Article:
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German Defense Minister Ursula von der Leyen has handed over 16 armored vehicles to Jordan. A further 34 vehicles will follow as part of a multi-million-euro defense aid package to help the country defend its borders.
At a ceremony in Amman on Sunday, von der Leyen (in photo with King Abdullah) formally delivered the armored vehicles, which form part of the "Reinforcement Initiative" in which the German government supports trustworthy states in troubled regions.
Following the delivery of the 16 "Marder" armored vehicles, a further 34 are to follow before the end of next year.
"Jordan is a bulwark against terror," von der Leyen said. "That is why it is permanently important to support Jordan as well."
The cost of the defense aid for 2016 is 100 million euros ($94.6 million) rising to 130 million euros in 2017. Jordan is also to receive 88 million euros over two years for armaments. Furthermore, the Middle East country, which borders Syria and Iraq, is to receive 70 trucks and 56 minibuses to be used for military purposes.
Von der Leyen explained the rationale for the "Reinforcement Initiative," which also includes Iraq, Tunisia, Mali and Nigeria. Niger is due to be added next year. "If we are not prepared to assist these countries with their security they will soon be overrun by terrorists," von der Leyen said.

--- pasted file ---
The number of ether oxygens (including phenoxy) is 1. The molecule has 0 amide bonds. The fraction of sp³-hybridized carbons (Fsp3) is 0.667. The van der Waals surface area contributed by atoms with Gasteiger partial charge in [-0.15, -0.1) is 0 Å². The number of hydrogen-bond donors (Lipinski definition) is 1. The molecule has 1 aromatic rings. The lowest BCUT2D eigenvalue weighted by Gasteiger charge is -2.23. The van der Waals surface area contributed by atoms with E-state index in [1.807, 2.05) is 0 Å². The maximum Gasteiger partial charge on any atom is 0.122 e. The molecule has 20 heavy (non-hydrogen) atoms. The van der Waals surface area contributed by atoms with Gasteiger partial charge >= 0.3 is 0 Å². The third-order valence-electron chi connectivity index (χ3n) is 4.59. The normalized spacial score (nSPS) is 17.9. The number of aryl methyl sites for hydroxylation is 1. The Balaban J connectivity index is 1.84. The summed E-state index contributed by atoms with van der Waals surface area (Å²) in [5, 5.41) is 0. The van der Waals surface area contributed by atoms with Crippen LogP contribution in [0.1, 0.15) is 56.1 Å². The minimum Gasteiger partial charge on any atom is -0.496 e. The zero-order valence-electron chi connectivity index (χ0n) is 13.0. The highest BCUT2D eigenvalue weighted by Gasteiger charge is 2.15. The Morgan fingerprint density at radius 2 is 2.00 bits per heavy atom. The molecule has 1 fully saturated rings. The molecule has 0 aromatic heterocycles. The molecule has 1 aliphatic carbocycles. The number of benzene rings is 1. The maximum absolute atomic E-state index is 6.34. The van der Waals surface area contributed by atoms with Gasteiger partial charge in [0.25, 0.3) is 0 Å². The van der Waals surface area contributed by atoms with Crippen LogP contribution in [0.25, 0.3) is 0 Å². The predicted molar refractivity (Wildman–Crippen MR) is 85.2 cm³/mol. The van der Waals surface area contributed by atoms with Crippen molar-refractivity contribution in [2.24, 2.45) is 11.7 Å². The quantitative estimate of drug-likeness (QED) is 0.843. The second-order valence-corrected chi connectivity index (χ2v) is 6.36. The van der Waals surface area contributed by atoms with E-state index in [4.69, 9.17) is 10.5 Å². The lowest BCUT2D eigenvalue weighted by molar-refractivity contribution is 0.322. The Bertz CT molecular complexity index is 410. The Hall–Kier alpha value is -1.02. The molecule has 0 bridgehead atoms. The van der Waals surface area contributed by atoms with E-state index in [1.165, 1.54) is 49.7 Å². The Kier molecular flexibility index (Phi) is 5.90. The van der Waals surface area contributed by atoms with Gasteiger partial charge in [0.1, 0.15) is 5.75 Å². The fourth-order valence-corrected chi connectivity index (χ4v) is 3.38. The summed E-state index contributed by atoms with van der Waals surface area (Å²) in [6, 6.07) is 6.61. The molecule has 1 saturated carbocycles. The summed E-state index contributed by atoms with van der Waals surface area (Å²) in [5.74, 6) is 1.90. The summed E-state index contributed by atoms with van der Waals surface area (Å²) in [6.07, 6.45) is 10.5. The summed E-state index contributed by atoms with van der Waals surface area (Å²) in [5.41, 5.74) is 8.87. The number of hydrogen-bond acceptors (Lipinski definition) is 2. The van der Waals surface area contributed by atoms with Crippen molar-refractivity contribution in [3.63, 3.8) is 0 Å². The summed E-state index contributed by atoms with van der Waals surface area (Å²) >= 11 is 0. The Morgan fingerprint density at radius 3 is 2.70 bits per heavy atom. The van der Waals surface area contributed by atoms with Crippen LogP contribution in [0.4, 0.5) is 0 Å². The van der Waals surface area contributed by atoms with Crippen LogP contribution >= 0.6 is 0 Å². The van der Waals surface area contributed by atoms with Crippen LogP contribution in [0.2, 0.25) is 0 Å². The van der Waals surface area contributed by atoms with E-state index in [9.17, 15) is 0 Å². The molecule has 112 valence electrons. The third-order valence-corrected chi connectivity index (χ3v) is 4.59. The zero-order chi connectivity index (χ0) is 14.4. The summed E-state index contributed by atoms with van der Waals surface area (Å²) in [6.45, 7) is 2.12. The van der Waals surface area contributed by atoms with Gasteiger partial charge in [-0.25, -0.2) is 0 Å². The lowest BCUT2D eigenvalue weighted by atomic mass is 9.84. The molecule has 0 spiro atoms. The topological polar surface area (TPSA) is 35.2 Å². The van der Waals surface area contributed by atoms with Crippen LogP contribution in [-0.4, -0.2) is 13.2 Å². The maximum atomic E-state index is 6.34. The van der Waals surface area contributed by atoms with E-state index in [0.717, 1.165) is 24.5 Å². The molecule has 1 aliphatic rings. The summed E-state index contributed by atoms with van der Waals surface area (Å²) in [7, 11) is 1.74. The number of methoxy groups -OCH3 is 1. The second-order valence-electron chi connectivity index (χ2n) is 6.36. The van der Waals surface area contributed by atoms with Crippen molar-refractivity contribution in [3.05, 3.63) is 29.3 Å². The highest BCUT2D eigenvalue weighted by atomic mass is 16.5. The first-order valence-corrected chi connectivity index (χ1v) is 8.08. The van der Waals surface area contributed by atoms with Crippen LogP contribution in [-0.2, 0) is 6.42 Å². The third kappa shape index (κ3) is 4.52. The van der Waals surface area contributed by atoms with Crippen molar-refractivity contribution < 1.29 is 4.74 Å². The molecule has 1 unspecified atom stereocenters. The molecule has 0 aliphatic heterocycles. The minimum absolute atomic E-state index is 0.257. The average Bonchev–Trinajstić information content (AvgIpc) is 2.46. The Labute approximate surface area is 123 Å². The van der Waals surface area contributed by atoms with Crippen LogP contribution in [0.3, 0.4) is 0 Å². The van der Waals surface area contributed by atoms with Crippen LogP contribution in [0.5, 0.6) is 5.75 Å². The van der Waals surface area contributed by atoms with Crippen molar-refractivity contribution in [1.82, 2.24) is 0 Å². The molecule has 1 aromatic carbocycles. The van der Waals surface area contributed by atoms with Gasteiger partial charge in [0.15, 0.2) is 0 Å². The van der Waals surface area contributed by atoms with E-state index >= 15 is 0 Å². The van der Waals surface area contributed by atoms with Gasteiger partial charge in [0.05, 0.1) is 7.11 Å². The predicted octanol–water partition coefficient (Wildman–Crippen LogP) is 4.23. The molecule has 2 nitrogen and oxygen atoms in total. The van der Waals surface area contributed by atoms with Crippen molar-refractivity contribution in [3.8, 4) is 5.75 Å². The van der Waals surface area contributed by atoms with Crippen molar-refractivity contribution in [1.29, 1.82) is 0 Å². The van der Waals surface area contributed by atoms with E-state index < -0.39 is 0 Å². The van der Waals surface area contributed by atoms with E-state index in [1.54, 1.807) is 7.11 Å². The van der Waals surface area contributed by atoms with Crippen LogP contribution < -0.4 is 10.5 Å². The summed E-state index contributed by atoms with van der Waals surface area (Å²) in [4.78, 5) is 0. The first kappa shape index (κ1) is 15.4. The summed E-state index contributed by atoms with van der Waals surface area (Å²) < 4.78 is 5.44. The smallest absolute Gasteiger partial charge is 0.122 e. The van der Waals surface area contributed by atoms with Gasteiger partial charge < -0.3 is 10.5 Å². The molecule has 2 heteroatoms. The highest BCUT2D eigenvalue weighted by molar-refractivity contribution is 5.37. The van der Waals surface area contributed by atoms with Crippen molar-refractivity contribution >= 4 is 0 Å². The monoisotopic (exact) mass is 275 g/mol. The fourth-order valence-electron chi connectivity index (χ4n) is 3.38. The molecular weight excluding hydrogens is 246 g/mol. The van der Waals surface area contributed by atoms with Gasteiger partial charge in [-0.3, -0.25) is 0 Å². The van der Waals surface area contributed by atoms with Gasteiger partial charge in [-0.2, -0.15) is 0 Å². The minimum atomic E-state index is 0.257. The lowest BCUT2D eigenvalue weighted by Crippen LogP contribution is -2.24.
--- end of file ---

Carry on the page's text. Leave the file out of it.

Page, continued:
1.5 million refugees
On her visit to Jordan, von der Leyen went to the Zaatari refugee camp which has given shelter to about 80,000 refugees from Syria. It is the second largest refugee camp in the world and has been described as the fourth largest city in Jordan.
The defense minister paid tribute to the Jordanian authorities and to aid agencies, speaking of "outstanding acts of humanity and compassion."
At the end of her four-day tour in the region, von der Leyen met with King Abdullah and Queen Rania.
jm/sms (dpa, ARD)